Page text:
Domestic

Shock closure for AA Co wholesale business

Jon Condon, 14/05/2011

The Australian Agricultural Company’s large domestic wholesale/retail business, Chef’s Partner will close in coming weeks, reflecting the loss of a major retail customer and generally tough trading conditions.

Observers suggest the Brisbane business has struggled financially for some time.

Almost 30 staff were put-off a month ago, soon after AA Co walked away from a large contract to supply portion-cut, Modified Atmosphere Packaged 1824 branded product as a premium line in Woolworths supermarkets in Queensland and NSW.

It is understood the relationship fell over because AA Co  would not sell its product at the price expectations of Woolworths. Sales volume may also have been an issue. The original contract involved supply to close to 200 Woolworths stores, but more recently declined to 80.

The Woolworths northern premium segment will now be picked-up by Cargill’s Riverine brand, sourced out of the company’s Wagga operations in NSW. Beak & Johnson, already a large value-added protein supplier to Woolworths, is tipped to do the portioning and MAP packing work.

Given Teys Brothers’ value-adding facilities in Brisbane, it is possible that the cutting/packaging work could migrate north again, once the marriage between Teys and Cargill is consumated.

Longer-term, it is understood Woolworths’ intention is to set-up its own value-add/MAP/portioning operation at its BrisMeat facility near Ipswich. That site is currently under-utilised because of Woolworths’ move to a new chilled beef storage and consolidation point at Versacold’s massive new 12,000cu m facility at Murarrie. Versacold is one of the world’s largest refrigerated warehouse operators.

The Chef’s Partner business was established in 2002 as a three-way joint-venture by AA Co, Nolan Meats and former Woolworths senior meat division executive, Pat Dempsey. AA Co bought-out the other partners in 2006, with Mr Dempsey accepting a position as AA Co’s general manager, brands.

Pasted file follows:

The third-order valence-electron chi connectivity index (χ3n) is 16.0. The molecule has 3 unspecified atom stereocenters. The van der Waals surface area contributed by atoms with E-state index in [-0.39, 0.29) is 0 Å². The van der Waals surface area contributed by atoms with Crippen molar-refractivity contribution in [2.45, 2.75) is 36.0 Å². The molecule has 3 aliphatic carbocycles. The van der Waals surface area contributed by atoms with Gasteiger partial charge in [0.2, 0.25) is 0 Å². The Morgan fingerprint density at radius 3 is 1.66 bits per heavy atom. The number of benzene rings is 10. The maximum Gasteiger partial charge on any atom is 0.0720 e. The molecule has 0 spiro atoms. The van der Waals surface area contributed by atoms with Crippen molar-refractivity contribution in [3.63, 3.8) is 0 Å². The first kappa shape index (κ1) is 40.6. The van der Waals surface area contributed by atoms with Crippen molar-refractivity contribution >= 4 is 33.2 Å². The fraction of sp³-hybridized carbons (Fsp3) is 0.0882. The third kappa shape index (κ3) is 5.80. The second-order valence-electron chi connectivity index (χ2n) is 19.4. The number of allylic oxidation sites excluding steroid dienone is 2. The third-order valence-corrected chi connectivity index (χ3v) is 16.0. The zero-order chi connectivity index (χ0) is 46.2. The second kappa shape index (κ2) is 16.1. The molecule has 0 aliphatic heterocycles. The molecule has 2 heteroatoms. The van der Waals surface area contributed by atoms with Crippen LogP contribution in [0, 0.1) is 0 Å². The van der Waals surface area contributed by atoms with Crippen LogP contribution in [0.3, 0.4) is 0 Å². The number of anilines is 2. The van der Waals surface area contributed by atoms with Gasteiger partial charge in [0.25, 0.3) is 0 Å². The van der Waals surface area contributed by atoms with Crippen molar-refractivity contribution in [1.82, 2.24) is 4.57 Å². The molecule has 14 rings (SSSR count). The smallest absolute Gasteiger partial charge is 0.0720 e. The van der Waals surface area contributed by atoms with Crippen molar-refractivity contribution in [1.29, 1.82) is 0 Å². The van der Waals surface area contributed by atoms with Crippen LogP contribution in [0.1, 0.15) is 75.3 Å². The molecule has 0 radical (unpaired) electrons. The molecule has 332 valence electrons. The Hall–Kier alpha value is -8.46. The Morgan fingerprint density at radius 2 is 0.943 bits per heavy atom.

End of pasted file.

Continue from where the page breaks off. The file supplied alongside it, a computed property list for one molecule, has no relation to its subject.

One observer said the diversified business, which included a MAP facility, portioning and other value-adding work, retail and general wholesale components, probably suffered from putting ‘too many eggs in one basket’ with its Woolworths connection. The business has apparently come under increasing pressure since  AA Co withdrew from the Woolies deal.

Making matters worse is the general stagnation in the retail and food service environment in Brisbane, particularly evident since the January flood event.
“The Queensland economy is supposed to be booming at the moment due to the mining and energy boom, but Brisbane consumers aren’t spending,” one respected Brisbane butcher said.

Chef’s Partner is understood to have serviced about 200 retail and food service customers each week, and the closure will inevitably spark a scramble among players in the wholesale field to pick up the business.

The closure will in no way affect the production or supply of AA Co’s flagship 1824 brand or Wagyu business. It will now be distributed through selected, alternate wholesale channels in the Southeast Queensland domestic market, and accessibility will not significantly change. Similarly, specialist portion cutters operating in Brisbane will continue to work with AA Co 1824 and Wagyu product.  

1824 now accounts for about $120 million in sales each year for AA Co, accounting for 800-900 head of 100-plus day grainfed cattle each week. Thirty percent of that goes into the domestic trade.

Consumer view:

Beef Central visited the Morningside Chef’s Partner facility on Saturday morning to pick up a few closing-down bargains and gauge the reaction from customers.

“I’ll be sad to see it go,” said Shelley, from Bulimba.

“With five children to feed, we shopped here regularly for big orders, because it is very good quality beef, at a realistic price. I’ll continue to shop in bulk, and for better quality product, but price is still important. That now probably means driving across town to the Super Butcher outlet near Brisbane airport.”

 

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